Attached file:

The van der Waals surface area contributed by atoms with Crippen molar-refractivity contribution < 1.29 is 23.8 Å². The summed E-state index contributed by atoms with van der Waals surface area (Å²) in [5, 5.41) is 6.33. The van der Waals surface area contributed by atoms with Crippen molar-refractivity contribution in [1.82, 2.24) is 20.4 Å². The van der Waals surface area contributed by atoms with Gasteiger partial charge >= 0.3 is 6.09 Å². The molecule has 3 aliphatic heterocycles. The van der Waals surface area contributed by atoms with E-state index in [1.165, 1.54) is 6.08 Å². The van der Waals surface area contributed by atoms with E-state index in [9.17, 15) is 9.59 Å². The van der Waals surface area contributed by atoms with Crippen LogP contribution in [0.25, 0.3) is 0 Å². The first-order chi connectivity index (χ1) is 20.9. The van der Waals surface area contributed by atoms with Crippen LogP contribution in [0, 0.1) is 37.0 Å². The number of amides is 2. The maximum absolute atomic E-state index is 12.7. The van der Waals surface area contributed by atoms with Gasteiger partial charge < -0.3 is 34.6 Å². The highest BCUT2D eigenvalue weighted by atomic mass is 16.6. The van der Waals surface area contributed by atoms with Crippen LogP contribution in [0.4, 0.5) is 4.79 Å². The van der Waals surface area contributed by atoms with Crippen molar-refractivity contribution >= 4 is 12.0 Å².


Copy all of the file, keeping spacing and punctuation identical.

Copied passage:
The van der Waals surface area contributed by atoms with Crippen molar-refractivity contribution < 1.29 is 23.8 Å². The summed E-state index contributed by atoms with van der Waals surface area (Å²) in [5, 5.41) is 6.33. The van der Waals surface area contributed by atoms with Crippen molar-refractivity contribution in [1.82, 2.24) is 20.4 Å². The van der Waals surface area contributed by atoms with Gasteiger partial charge >= 0.3 is 6.09 Å². The molecule has 3 aliphatic heterocycles. The van der Waals surface area contributed by atoms with E-state index in [1.165, 1.54) is 6.08 Å². The van der Waals surface area contributed by atoms with E-state index in [9.17, 15) is 9.59 Å². The van der Waals surface area contributed by atoms with Crippen LogP contribution in [0.25, 0.3) is 0 Å². The first-order chi connectivity index (χ1) is 20.9. The van der Waals surface area contributed by atoms with Crippen LogP contribution in [0, 0.1) is 37.0 Å². The number of amides is 2. The maximum absolute atomic E-state index is 12.7. The van der Waals surface area contributed by atoms with Gasteiger partial charge < -0.3 is 34.6 Å². The highest BCUT2D eigenvalue weighted by atomic mass is 16.6. The van der Waals surface area contributed by atoms with Crippen LogP contribution in [0.4, 0.5) is 4.79 Å². The van der Waals surface area contributed by atoms with Crippen molar-refractivity contribution >= 4 is 12.0 Å².